H Street Alley Issues: ANC Committee Seeks Collaborative Solution
Lax Enforcement, Street Cars Compound Problems
by Larry Janezich
ANC6A’s Transportation Committee convened its monthly meeting last night to draw together residents, businesses and city agencies in a collaborative effort to address the numerous problems besetting H Street and associated with rapid development Atlas District. Last night’s focus was on cleanliness, surface maintenance, rats, garbage, trash, safety and parking.
City officials present included Gil Davidson from the Department of Consumer and Regulatory Affairs (DCRA) and Jeff Baxter of DC Department of Transportation (DDOT). A third agency whose participation is critical to addressing the host of problems – Department of Public Works– was a no-show. Another key organization with a vested interest in problem solving who failed to show was H Street Mainstreet.
Committee Chair Omar Mahmud said that the crux of the problem was the lack of inter agency communication to coordinate a multi-pronged approach to addressing the multiplicity of problems.
A potentially valuable suggestion was offered by Gil Davidson, Housing Inspections Program Manager for DCRA. He referenced the “Core Group” concept employed under the Fenty administration – a group comprised of representatives of city agencies and community stakeholders meeting regularly to address community issues. Davidson said, “It was very successful – but it fell off under Mayor Gray.” He said one “Core Group” is still active in the First MPD District in Southwest.
H Street is struggling to transition from residential/retail to residential/entertainment (food has become entertainment) and new multi-unit residential development. According to a NYT article on DC restaurants moving into residential neighborhoods (http://nyti.ms/1zijqUO), the number of DC restaurants has doubled over the past ten years and by September of this year, there had been a ten percent increase over the total number of alcohol beverage licenses issued in all of 2013.
The problems resulting from more restaurants have been compounded by the construction of a streetcar line on H Street. In addition to making driving down H Street much more problematic and elimination of parking on H, the streetcar has displaced delivery trucks to narrow, poorly maintained alleys running parallel to H Street (and behind residents’ homes) which were already choked by dumpsters, trash cans, construction.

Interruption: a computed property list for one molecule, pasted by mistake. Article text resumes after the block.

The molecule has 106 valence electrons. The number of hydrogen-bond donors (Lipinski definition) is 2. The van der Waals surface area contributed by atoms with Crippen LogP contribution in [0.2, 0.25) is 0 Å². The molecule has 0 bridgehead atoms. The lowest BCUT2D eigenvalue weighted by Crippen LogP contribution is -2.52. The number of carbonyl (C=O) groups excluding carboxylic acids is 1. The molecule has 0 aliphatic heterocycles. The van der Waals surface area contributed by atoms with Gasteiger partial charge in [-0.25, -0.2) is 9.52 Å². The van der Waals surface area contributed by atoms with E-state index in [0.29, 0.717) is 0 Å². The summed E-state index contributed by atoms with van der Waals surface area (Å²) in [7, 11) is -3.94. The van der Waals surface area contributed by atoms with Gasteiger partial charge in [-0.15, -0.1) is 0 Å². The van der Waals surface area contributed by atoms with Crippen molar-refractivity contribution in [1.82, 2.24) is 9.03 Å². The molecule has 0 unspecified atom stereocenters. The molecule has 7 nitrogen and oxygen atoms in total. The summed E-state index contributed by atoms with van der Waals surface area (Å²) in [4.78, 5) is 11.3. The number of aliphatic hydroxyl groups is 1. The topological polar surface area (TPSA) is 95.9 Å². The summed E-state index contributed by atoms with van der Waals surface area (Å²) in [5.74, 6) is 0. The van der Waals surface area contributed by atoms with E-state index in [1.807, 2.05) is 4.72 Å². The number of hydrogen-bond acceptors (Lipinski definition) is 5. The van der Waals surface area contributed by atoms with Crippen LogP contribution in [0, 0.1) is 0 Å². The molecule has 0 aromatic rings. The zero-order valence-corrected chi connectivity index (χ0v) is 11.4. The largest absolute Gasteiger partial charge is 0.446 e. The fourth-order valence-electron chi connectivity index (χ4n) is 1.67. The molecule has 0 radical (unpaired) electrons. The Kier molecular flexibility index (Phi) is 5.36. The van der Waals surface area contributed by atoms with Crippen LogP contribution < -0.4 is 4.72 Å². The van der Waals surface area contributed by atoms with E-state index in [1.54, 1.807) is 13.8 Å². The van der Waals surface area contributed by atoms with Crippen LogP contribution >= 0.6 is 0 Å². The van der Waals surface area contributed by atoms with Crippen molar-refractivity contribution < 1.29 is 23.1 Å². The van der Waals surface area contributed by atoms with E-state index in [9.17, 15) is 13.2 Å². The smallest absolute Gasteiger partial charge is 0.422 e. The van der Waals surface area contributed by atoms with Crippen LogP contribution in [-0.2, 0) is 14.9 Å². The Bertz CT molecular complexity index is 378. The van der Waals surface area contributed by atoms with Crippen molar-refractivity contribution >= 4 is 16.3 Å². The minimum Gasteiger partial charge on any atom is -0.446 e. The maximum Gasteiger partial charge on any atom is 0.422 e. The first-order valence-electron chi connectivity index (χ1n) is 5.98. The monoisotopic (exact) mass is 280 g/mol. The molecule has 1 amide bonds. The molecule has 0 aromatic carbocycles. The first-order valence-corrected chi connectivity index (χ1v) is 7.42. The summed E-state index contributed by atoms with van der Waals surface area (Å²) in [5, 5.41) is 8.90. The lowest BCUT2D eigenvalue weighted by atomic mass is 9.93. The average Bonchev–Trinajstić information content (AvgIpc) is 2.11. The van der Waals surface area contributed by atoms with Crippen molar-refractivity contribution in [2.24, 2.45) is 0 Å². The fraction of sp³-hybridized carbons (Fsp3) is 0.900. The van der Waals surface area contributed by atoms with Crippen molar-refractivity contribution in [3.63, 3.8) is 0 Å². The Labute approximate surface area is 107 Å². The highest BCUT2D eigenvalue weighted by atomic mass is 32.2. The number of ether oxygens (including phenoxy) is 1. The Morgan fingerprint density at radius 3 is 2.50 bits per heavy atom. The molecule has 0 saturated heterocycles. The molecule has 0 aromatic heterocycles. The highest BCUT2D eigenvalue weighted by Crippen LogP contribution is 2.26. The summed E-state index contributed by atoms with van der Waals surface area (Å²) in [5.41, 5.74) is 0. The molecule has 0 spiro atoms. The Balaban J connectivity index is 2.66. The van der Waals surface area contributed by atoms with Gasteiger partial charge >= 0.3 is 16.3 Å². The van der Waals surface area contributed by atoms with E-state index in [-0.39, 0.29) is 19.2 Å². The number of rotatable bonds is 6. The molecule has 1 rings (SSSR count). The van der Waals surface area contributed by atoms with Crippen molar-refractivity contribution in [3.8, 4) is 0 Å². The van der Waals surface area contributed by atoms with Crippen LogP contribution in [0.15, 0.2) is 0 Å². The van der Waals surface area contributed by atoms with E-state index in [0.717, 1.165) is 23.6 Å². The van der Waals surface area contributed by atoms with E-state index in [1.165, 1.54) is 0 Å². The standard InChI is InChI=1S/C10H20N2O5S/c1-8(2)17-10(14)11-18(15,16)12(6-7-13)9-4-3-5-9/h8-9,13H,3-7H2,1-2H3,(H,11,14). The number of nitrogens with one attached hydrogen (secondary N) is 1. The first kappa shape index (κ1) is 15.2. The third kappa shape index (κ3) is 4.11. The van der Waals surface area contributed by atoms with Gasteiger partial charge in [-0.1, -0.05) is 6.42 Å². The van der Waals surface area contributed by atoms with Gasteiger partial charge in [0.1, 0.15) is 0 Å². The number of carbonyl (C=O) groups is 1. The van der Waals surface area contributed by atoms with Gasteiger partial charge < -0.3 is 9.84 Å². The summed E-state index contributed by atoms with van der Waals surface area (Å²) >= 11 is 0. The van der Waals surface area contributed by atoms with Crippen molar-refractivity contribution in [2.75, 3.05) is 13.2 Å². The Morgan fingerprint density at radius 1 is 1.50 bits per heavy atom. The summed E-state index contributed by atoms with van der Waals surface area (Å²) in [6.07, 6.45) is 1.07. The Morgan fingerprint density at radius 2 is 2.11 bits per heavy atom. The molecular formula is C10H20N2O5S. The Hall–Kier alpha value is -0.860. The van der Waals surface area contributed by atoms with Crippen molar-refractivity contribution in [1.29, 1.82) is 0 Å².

More than two dozen residents from a broad area of the Atlas District attended the meeting to cite issues that are affecting their quality of life – many directly related to the increased density brought to the neighborhood by the promotion of H Street as a destination, and by the attendant burgeoning construction of new residential units. Hundreds of new condos and apartments have already been built, and more than 1,000 new units are planned or under construction. One resident said, “We don’t know what to do next when what is supposed to happen doesn’t happen.” Overflowing dumpsters, rat infestation, rotting food, “horrific stench,” sludge, and stagnant pools of greasy water beset neighbors. They cite lax enforcement of city regulations, and say that fines, when they are levied, do not serve as effective deterrents.
The consensus of both commissioners and residents was that the city needs to be proactive rather than reactive. As one resident put it, the transition of H Street came very quickly, leaving the city with no idea how to handle the emerging issues. The answer, she said, was not to be reactive – it involves much more than trying to “fix all these problems separately.” CM Tommy Wells’ office was not represented at the meeting, though it is clear that the participation of his office will be necessary.
City officials who were present agreed that a piecemeal approach does not work, with one telling the group that “People in other agencies push projects and we don’t have the infrastructure to deal with this kind of development. There is no way to have this much development without having a way to get people in and out.”
Mahmud said the Committee would continue consideration of how to improve H Street alley conditions at the next meeting in November and that he will push to get the Department of Public Works to that meeting. Malmud said his take-away from tonight’s meeting was the need to follow up on DCRA’s suggestion regarding the development of a Core Group approach, to make the DDOT’s list of alley re-development projects available to residents, to urge city agency officials to reach out to colleagues in other departments to bring them into the effort, and to encourage greater participation by business owners.